In New York, the three hos­pi­tal sys­tems, ne­go­ti­at­ing col­lec­tively as the New York City Hos­pi­tal Al­liance, have re­fused to agree to ra­tios or other lim­its on nurses’ work­loads. Ex­ec­u­tives of the hos­pi­tals pre­fer a more fluid ap­proach to al­lo­cat­ing nurses based on the needs of pa­tients at any given time. The al­liance claims that the three sys­tems have added 2,000 nurses over the past four years.

“Our hos­pi­tals have been rec­og­nized time and again as among the high­est-qual­ity in­sti­tu­tions in the na­tion, prov­ing our ap­proach to staffing works,” Lin­den Zakula, a spokesman for the al­liance, said. “Rigid, in­flex­i­ble staffing ra­tios are un­nec­es­sary and do not work, be­cause they over­ride the pro­fes­sional judg­ment of our nurses and crowd out other im­por­tant care team mem­bers.”

Ne­go­tia­tors for the hos­pi­tals re­cently of­fered $50 mil­lion to­ward the hir­ing of more nurses, a move that spurred the union to post­pone a strike date that had been set for Tues­day. Though ne­go­ti­a­tions have re­sumed, the two sides re­main far apart. The union, how­ever, has not set a new strike date.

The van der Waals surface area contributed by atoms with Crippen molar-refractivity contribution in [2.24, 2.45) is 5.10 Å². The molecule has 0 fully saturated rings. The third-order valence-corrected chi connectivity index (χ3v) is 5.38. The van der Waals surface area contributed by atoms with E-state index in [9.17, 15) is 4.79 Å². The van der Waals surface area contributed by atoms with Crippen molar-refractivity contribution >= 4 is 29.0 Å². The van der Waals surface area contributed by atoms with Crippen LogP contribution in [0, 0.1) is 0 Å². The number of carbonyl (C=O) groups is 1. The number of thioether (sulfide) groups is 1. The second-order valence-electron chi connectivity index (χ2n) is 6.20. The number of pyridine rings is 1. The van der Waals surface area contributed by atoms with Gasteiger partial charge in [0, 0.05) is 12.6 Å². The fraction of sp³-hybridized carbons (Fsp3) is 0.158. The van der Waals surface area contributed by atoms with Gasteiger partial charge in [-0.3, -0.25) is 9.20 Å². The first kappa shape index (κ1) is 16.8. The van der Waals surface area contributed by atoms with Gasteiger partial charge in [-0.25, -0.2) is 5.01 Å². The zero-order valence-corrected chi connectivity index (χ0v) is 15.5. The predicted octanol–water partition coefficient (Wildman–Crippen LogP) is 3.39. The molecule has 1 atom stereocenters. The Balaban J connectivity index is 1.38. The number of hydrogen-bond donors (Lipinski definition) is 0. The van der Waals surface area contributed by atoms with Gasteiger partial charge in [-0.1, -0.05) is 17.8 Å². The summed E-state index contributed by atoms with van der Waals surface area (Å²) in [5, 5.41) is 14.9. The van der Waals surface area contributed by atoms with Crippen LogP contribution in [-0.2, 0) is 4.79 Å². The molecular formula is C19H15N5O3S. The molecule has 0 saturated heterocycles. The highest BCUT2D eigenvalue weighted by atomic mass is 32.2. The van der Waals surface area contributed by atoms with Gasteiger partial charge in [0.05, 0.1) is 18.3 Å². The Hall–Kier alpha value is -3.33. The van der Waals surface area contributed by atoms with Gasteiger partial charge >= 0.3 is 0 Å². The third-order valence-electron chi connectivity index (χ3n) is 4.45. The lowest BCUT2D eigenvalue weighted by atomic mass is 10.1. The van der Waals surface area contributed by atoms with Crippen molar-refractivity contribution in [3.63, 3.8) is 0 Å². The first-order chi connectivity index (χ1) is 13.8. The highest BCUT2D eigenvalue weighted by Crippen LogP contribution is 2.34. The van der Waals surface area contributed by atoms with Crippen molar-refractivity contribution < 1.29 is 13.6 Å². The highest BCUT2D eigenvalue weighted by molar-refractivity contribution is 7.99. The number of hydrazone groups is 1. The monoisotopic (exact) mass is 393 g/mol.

Staffing de­ci­sions should not be re­duced to a one-siz­e­fits-all ap­proach when it comes to some­thing as com­pli­cated as health care, hos­pi­tal in­dus­try of­fi­cials said.

“No two hos­pi­tals are alike,” said Lor­raine Ryan, a se­nior vice pres­i­dent of the Greater New York Hos­pi­tal As­so­ci­a­tion. “Staffing de­ci­sions need to be made by nurs­ing pro­fes­sion­als based on pa­tient acu­ity, the ex­pe­ri­ences and com­pe­ten­cies of the nurs­ing team de­liv­er­ing di­rect pa­tient care, and other de­mands on the care-de­liv­ery team.”

But the nurses said the al­liance’s of­fer was far from suf­fi­cient to yield enough staff mem­bers to pro­vide proper care in all ar­eas of the hos­pi­tals. Karine Ray­mond, a nurse in the car­diac catheter­i­za­tion lab at a Mon­te­fiore hos­pi­tal in the Bronx and a ne­go­tia­tor for the union, said each of the three hos­pi­tal sys­tems needs at least 300 to 400 ad­di­tional nurses.

Mur­phy said the neona­tal unit she works in, which is part of the NewYork-Pres­by­te­rian sys­tem, should have about 30 nurses on duty – one for ev­ery new­born whose con­di­tion is un­sta­ble and one for ev­ery two who are “get­ting ready to go home” – but often has only about 25.

“We’re al­most drive-by nurs­ing,” Ray­mond said, adding that nurses want to “ac­tu­ally sit with our pa­tients and spend time with our pa­tients and their fam­i­lies.”

An­thony Ci­ampi, a car­diac teleme­try nurse at NewYorkPres­by­te­rian and a vice pres­i­dent of the union, said nurses some­times have to care for as many as 15 pa­tients at a time. “That’s not fair and it makes no sense,” he said.